Australia’s Environment Minister Greg Hunt on Thursday ruled out putting any kind of price on carbon emissions after the next election, denting hopes in some quarters that the government’s safeguard mechanism might eventually be converted into a CO2 pricing policy.
Speaking to reporters, Hunt commented on Wednesday’s news that the opposition Labor party will introduce an emissions trading scheme if it wins the next election.
“Whether we talk about a carbon tax, a carbon price, an emissions trading scheme, we’ve ruled those out,” Hunt said.
While the Coalition government has always maintained it does not want to impose costs on emitters under its Direct Action Plan, some observers have speculated that the safeguard mechanism, which will be finalised by October, can easily be converted into a pricing scheme if the government finds that its post-2020 climate target will be too expensive to meet through the Emissions Reduction Fund alone.
The safeguard mechanism is intended to ensure that cuts achieved through the ERF won’t be offset by increases elsewhere in the economy.
It will set benchmarks for Australia’s 140 biggest emitters, which all release over 100,000 tonnes of CO2e each into the atmosphere every year.
But the rules outlined in the March draft of the mechanism were weak, and the government says it has no plans to impose financial penalties on companies that fail to comply.
Analysts say the current Direct Action Plan will not be sufficient for Australia to achieve cuts well beyond what it will achieve for 2020 unless spending is ramped up considerably, which is unlikely.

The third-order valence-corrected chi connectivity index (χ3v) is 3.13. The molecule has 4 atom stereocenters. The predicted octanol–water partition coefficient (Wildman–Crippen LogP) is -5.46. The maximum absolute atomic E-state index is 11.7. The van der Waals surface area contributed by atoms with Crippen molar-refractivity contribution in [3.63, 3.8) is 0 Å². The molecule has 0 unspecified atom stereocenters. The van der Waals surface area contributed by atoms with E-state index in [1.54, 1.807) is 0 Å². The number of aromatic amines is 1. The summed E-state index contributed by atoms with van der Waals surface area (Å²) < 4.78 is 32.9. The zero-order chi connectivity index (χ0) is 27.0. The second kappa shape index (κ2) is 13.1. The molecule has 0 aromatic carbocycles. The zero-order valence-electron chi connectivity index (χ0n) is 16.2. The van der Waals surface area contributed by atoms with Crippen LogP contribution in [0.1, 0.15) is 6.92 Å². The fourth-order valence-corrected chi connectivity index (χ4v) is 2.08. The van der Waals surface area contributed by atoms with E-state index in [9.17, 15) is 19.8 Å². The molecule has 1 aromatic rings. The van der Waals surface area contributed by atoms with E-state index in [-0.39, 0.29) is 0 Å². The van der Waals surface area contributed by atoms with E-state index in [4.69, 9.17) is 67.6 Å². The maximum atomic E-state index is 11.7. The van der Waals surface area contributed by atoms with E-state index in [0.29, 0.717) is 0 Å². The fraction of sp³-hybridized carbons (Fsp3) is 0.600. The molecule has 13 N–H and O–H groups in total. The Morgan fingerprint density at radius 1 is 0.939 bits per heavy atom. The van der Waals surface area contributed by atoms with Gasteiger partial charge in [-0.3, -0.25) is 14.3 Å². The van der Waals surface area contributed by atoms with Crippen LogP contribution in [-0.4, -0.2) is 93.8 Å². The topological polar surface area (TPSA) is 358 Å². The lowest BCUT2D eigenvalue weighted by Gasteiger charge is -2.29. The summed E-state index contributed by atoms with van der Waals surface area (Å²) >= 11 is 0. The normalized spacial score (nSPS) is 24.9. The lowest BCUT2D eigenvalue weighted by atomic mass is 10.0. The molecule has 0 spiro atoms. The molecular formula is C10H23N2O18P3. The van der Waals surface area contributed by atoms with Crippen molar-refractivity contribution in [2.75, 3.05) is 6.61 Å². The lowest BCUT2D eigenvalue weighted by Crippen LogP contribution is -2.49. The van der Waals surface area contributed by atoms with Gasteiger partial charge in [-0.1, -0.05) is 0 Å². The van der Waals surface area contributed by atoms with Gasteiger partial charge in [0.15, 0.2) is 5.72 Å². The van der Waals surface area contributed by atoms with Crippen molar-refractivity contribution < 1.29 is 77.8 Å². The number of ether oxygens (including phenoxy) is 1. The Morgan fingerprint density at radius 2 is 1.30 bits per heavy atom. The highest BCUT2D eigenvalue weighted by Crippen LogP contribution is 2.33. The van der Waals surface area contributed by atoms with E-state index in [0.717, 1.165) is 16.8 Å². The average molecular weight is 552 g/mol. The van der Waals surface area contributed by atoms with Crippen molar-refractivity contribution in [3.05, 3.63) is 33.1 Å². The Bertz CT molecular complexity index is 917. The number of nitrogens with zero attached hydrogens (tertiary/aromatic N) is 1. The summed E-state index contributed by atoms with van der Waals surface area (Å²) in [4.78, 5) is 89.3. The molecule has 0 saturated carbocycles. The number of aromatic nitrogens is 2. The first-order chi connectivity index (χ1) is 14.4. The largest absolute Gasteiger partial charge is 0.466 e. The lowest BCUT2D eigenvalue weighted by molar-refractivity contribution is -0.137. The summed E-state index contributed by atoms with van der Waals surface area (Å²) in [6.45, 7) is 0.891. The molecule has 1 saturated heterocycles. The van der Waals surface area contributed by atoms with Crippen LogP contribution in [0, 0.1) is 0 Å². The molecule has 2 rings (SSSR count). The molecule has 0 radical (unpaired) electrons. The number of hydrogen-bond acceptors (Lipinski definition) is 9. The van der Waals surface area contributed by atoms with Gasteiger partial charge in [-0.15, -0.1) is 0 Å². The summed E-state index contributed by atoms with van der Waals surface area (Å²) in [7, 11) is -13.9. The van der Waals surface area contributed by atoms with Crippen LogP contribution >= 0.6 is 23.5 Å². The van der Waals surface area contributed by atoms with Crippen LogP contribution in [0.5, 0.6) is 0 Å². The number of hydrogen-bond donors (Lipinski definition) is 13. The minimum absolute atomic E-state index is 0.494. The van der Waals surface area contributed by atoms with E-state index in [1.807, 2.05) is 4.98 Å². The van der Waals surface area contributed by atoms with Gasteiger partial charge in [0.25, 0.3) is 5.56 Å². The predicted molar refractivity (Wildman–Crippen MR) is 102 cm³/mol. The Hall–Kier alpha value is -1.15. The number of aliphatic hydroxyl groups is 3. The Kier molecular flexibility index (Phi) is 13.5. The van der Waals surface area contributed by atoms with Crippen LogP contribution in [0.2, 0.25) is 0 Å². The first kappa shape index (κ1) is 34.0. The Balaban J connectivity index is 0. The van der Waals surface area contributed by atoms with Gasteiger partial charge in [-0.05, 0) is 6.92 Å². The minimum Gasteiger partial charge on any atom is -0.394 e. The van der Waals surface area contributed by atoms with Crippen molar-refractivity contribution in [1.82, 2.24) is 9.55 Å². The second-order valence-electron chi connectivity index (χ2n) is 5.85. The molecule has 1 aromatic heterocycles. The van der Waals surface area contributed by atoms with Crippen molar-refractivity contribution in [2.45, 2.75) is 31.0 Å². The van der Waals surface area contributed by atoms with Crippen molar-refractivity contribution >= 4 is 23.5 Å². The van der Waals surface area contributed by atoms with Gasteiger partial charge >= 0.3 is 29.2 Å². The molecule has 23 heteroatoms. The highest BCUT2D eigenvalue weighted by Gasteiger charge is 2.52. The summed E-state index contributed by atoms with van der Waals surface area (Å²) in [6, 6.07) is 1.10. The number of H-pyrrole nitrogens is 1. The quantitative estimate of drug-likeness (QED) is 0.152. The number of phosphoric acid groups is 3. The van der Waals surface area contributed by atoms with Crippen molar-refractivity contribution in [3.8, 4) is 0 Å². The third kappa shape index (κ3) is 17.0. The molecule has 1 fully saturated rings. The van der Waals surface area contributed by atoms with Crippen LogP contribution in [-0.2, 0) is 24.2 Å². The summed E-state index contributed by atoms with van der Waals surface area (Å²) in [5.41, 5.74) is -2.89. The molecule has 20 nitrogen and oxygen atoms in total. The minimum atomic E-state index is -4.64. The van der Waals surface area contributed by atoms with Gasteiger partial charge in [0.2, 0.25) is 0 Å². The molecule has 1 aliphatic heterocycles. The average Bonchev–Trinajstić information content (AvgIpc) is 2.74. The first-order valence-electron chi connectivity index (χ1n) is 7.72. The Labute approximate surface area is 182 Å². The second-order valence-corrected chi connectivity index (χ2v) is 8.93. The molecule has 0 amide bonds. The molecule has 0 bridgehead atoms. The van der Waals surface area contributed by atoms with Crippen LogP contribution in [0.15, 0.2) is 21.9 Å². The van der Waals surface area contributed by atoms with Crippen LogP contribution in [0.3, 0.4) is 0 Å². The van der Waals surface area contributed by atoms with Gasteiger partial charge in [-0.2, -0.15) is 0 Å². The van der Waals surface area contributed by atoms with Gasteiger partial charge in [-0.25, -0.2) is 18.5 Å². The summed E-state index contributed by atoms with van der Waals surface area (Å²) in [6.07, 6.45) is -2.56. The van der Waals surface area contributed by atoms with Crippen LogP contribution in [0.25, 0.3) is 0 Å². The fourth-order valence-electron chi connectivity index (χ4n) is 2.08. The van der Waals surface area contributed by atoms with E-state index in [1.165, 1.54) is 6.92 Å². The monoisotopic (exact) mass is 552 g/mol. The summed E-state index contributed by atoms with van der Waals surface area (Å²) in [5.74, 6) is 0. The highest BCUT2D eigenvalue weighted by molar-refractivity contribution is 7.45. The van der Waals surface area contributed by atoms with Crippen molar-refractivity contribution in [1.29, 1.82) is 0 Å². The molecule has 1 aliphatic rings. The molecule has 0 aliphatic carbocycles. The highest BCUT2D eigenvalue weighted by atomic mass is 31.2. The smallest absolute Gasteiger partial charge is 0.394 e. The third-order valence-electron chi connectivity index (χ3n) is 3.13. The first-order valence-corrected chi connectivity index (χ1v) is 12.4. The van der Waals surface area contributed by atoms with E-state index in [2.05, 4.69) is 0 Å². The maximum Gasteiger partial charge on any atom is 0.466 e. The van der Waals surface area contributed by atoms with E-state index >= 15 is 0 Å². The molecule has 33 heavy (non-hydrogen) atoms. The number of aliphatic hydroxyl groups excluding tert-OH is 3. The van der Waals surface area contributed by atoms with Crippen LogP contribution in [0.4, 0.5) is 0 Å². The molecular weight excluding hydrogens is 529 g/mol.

By firming up the safeguard mechanism, the scheme could work better to ensure CO2 emissions don’t balloon in the electricity and mining sectors, and if companies were forced to buy offsets when they miss targets, a carbon market would effectively emerge.
But Hunt’s categorical dismissal of having a carbon price Thursday is a sign that the issue may still be too toxic for the Coalition to make any sort of adjustment in its position.
The government’s intense campaign to “axe the tax” played a large role in its 2013 election victory, and it finally managed to repeal the carbon price in July last year.
When the right-wing Daily Telegraph newspaper on Wednesday ran the story on Labor planned ETS, its front page featured an image of Labor leader Bill Shorten as a zombie, crawling up from underneath the carbon tax’s tombstone – not a great indication that the scene is set for a balanced and open-minded discussion about a price on carbon.
By Stian Reklev – email@example.com